Watch Out When Running Out of Disk Space With InnoDB Group Replication Cluster

Posted in: MySQL, Open Source, Technical Track

Oracle MySQL Community Edition comes with a native, virtually synchronous, clustering solution called InnoDB Cluster. This clustering solution uses a technology under the hood called Group Replication. This technology is very similar to Galera Cluster, although where Galera relies on their own wsrep (write-set replication) concepts, InnoDB cluster uses native concepts available in regular MySQL such as binary logs, GTID’s and more.

InnoDB Cluster has been available since version 5.7, however it’s much improved in 8.0. A best practice setup would be to have a minimum of three nodes running MySQL 8.0. This is the setup I was running when I encountered the issue triggering this blog post.

mysql> SELECT * FROM performance_schema.replication_group_members;
+---------------------------+--------------------------------------+-------------+-------------+--------------+-------------+----------------+
| CHANNEL_NAME              | MEMBER_ID                            | MEMBER_HOST | MEMBER_PORT | MEMBER_STATE | MEMBER_ROLE | MEMBER_VERSION |
+---------------------------+--------------------------------------+-------------+-------------+--------------+-------------+----------------+
| group_replication_applier | 14c7f5b3-67d2-11eb-9e96-08002799f743 | node0       |        3306 | ONLINE       | PRIMARY     | 8.0.23         |
| group_replication_applier | fffa336e-67d2-11eb-a791-08002799f743 | node1       |        3306 | ONLINE       | SECONDARY   | 8.0.23         |
| group_replication_applier | 89170bb4-67d3-11eb-91eb-08002799f743 | node2       |        3306 | ONLINE       | SECONDARY   | 8.0.23         |
+---------------------------+--------------------------------------+-------------+-------------+--------------+-------------+----------------+

Introducing a failure to the cluster

One of the observations I recently made in an environment I was managing, was that one of the nodes was running out of disk space for storing binary logs. So in my testing environment I chose to become a bad DBA and wreak some havoc into my nicely operating cluster.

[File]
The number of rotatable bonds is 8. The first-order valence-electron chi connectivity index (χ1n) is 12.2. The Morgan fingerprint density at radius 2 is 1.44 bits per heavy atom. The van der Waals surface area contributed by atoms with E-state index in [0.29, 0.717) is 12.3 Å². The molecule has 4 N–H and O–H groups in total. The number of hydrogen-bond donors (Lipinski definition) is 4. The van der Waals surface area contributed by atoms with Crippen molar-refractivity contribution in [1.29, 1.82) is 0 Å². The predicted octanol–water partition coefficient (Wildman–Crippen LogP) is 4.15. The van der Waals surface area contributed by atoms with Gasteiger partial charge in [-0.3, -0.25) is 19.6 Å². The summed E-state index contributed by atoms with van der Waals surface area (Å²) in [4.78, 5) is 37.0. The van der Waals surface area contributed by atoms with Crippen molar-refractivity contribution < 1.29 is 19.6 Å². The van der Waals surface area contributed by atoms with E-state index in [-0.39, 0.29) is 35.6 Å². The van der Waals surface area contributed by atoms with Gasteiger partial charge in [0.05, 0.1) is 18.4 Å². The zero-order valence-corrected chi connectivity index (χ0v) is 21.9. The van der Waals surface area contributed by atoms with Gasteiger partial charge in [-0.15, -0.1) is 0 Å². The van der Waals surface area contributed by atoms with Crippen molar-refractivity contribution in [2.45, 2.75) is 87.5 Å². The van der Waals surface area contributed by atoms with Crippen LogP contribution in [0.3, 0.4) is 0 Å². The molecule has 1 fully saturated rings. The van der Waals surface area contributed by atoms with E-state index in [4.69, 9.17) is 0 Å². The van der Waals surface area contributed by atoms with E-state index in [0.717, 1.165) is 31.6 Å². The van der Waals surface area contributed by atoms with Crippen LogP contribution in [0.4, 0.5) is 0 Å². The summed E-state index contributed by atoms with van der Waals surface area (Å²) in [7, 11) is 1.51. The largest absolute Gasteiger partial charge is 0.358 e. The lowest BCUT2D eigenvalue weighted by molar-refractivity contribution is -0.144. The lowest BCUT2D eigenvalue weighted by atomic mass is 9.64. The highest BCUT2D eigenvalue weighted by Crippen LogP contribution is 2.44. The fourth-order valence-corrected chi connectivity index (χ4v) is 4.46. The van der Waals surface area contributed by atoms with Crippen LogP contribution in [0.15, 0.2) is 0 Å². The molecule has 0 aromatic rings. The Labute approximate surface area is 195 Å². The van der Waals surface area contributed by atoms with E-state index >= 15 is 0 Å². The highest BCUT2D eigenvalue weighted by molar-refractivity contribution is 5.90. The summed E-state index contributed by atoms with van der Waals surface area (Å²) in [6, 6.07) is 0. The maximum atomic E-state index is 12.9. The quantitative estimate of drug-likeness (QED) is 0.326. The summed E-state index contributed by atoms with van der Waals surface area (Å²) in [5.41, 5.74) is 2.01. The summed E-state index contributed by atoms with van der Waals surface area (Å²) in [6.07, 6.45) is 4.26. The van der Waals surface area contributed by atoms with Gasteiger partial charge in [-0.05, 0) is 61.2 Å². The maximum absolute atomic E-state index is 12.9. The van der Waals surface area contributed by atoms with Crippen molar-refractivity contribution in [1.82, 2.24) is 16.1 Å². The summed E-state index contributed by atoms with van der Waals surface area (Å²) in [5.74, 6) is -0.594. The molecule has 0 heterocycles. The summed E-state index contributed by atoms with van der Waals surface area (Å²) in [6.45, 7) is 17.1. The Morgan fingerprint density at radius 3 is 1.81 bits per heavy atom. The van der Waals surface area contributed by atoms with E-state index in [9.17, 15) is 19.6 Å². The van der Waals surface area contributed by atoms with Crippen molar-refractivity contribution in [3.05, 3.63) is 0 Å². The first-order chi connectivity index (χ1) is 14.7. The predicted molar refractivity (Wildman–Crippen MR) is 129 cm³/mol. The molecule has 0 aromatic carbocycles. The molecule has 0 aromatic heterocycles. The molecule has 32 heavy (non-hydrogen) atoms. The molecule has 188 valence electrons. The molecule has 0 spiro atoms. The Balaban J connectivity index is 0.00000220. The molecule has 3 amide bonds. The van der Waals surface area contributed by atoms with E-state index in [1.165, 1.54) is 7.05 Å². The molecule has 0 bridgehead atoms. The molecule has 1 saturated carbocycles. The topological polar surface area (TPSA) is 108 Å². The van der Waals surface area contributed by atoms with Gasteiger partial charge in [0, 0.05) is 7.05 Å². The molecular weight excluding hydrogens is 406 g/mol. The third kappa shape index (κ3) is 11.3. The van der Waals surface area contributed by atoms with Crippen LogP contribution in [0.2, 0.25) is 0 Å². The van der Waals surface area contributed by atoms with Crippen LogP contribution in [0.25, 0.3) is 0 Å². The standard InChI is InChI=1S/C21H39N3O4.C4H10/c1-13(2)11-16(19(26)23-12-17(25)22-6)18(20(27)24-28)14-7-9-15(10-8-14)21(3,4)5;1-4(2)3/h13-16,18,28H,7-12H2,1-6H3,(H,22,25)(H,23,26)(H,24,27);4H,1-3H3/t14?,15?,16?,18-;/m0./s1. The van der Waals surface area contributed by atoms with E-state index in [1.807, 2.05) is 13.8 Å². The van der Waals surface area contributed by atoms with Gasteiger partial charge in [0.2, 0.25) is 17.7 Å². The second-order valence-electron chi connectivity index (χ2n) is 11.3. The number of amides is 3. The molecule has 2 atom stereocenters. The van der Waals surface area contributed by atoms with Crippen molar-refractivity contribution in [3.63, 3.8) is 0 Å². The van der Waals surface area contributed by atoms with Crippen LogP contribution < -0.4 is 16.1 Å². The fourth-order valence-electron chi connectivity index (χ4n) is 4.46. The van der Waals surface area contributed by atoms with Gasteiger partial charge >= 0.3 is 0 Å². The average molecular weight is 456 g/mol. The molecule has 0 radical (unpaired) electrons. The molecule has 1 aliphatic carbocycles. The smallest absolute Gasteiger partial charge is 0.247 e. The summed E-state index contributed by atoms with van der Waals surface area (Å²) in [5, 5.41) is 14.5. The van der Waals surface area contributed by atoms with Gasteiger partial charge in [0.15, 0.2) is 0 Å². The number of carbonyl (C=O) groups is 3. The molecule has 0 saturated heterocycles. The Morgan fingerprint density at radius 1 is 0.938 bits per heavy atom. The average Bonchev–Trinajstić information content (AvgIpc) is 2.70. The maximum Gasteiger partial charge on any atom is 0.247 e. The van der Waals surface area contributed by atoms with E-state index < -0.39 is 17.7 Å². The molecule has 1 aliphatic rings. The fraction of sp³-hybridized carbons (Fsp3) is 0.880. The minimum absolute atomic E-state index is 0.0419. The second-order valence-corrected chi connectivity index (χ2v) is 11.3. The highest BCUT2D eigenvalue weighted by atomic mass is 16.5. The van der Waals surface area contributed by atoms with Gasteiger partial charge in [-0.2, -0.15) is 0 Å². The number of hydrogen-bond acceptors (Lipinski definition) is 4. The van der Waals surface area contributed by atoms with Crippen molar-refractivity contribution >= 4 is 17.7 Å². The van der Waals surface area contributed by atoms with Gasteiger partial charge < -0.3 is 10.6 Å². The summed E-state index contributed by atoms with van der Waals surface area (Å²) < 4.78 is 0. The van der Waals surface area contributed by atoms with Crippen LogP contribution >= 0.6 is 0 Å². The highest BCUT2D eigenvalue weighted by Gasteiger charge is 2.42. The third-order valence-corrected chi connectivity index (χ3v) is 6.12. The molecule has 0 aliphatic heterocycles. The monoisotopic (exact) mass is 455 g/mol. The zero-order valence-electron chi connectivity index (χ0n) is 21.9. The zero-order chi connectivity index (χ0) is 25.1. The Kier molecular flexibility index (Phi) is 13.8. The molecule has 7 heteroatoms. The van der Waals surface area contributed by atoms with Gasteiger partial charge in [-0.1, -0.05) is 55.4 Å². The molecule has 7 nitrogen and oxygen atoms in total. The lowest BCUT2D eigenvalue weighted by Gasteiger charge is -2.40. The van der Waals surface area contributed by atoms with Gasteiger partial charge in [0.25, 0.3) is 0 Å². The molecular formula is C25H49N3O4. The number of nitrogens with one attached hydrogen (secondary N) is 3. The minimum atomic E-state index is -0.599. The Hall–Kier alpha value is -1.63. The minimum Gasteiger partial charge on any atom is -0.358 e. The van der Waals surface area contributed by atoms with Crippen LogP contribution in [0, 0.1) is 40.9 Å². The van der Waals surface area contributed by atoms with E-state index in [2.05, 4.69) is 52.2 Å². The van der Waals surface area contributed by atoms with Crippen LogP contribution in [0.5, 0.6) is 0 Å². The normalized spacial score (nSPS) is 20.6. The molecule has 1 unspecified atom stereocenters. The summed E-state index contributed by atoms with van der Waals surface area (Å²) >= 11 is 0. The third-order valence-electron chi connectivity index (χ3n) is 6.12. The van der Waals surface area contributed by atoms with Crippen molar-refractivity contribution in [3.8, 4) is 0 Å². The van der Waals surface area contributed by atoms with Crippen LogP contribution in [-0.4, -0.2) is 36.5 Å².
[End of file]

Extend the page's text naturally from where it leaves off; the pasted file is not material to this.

node1:~ # dd if=/dev/zero of=/mysql/bin/junk
dd: writing to '/mysql/bin/junk': No space left on device
1815769+0 records in
1815768+0 records out
929673216 bytes (930 MB, 887 MiB) copied, 10.3299 s, 90.0 MB/s

MySQL is aware that this is the current situation:

2021-02-07T10:07:54.879371Z 14 [ERROR] [MY-000035] [Server] Disk is full writing '/mysql/bin/node1-bin.000002' (OS errno 28 - No space left on device). Waiting for someone to free space... Retry in 60 secs. Message reprinted in 600 secs.

At this point my node1 can no longer commit any transactions to its local data copy as it’s configured to have sync_binlog = 1. What I’ve effectively done is introduce replication lag in my synchronous cluster.

What troubled me in this situation is that the cluster does not seem to be aware of this situation. My node1 status hasn’t changed at all in the cluster status and it still reports to be ONLINE just like my output at the beginning of this post. As for cluster operations, we have two out of three nodes working fine; one as PRIMARY the other as SECONDARY. So even with the “broken node” our cluster should be operating fine, which it actually does.

Wreaking some more havoc

With node1 getting more and more behind in replication I decided to test the cluster response to failure. I decided to kill my SECONDARY node (node2). Rather than cleanly shutting down MySQL I chose to kill -9 my instance. To avoid systemd from restarting the instance I also used systemctl stop mysql.

My replication group noticed the change and removed node2 from the group.

2021-02-07T10:20:29.130938Z 0 [Warning] [MY-011493] [Repl] Plugin group_replication reported: 'Member with address node2:3306 has become unreachable.'